Keep pet indoors after surgery.
This will help you carefully watch them tonight to make sure they do not have any problems related to the surgery. Stray or feral cats should be kept in their carrier overnight; check that the cat is fully recovered before releasing it.
Your pet may be groggy when you get home, experiencing a “hang-over” from the anesthesia. Your pet will typically require up to 24 hours to recover from the general anesthesia. Most animals will be back to normal when the anesthesia leaves their system entirely.
Limit food and water.
Sometime anesthesia can cause nausea. To minimize stomach problems or vomiting, limit food after surgery. Feed 1/2 the amount of food you normally offer your pet. If your pet is not eating by the next day, please call 619 507-3907. Puppies and kittens under 3 months should be provided the 1/4 portion every 2 hours and resume regular eating the next day.
Check surgery site/e-collars.
You should check the surgery site (incision) at LEAST TWICE A DAY until healed. A small amount of bloody discharge or swelling is normal immediately after surgery. If you notice any continued discharge, redness or swelling, contact SNAP at 619 507-3907. Please note: DO NOT wait several days to call regarding concerns. If your pet was sent home with an e-collar or you purchased one, it is important to leave the e-collar on for AT LEAST 7 days for males and 10 days for females.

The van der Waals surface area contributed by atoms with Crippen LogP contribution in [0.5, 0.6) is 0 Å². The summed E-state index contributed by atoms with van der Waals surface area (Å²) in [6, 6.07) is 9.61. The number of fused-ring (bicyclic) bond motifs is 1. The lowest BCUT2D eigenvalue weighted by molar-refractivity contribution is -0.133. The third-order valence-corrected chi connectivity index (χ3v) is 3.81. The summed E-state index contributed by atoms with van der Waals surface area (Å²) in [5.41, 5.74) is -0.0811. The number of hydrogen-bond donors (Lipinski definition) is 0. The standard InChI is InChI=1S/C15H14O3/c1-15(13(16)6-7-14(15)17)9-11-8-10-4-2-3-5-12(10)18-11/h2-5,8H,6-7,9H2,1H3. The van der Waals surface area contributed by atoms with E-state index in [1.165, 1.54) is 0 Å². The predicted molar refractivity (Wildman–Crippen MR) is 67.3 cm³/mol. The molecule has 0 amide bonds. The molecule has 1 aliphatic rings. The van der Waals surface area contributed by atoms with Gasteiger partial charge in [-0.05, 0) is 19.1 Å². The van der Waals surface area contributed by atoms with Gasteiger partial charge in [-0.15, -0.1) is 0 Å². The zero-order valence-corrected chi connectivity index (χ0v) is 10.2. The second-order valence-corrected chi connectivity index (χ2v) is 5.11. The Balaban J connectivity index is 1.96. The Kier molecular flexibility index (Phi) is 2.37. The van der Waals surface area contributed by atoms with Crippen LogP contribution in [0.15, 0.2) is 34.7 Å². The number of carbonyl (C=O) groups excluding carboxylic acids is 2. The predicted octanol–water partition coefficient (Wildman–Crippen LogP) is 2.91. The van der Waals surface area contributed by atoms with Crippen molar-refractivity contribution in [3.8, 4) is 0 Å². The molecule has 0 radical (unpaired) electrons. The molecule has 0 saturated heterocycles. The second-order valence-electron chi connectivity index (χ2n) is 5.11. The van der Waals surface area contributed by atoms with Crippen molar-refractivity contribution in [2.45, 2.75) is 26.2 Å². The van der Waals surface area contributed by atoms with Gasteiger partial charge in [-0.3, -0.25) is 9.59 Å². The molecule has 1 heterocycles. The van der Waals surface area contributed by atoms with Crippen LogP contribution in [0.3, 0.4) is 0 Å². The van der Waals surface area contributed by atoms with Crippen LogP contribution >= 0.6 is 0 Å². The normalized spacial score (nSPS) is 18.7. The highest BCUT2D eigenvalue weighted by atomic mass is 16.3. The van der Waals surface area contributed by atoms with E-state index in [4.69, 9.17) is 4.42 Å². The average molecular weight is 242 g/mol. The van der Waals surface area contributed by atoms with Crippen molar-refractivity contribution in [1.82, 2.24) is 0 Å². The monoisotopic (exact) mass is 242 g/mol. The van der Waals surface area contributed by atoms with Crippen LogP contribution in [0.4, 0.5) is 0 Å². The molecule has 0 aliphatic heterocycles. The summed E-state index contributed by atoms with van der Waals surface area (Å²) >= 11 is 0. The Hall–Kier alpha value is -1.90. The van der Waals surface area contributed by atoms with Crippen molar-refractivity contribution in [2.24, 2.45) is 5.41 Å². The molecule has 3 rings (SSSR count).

Keep surgery site clean and dry.
No bathing or swimming! Do not allow the incision to get wet for at least 14 days after surgery. If the incision becomes dirty, gently clean the area with warm water.
Limit activity for the next few days.
Do NOT allowing running, jumping or rough play. Short walks on a leash only.
Keep adult males and females separate for one week after surgery.
Male dogs can still impregnate females for a short period of time after surgery. Females can NOT get pregnant, but can incur serious injury from mounting by males after surgery.
No aspirin, Tylenol, or other pain relief medication!
DO NOT give any Aspirin or Tylenol to dogs or cats for pain relief unless PRESCRIBED BY A VETERINARIAN. Tylenol is toxic to animals and aspirin can be deadly if given after surgery.
No sutures need to be removed.
You will NOT need to return for suture removal. While internal sutures are holding the incision closed the external incision is closed with skin glue. This glue can be removed if it gets wet or an animal licks it off. These sutures are absorbable and usually dissolve within 6-12 months.
SNAP is NOT responsible for post-operative issues. We will always be happy to provide no charge recheck exams when there are clinics in session. Additional medications may be your responsibility. Any negligence to follow these instructions will not be covered.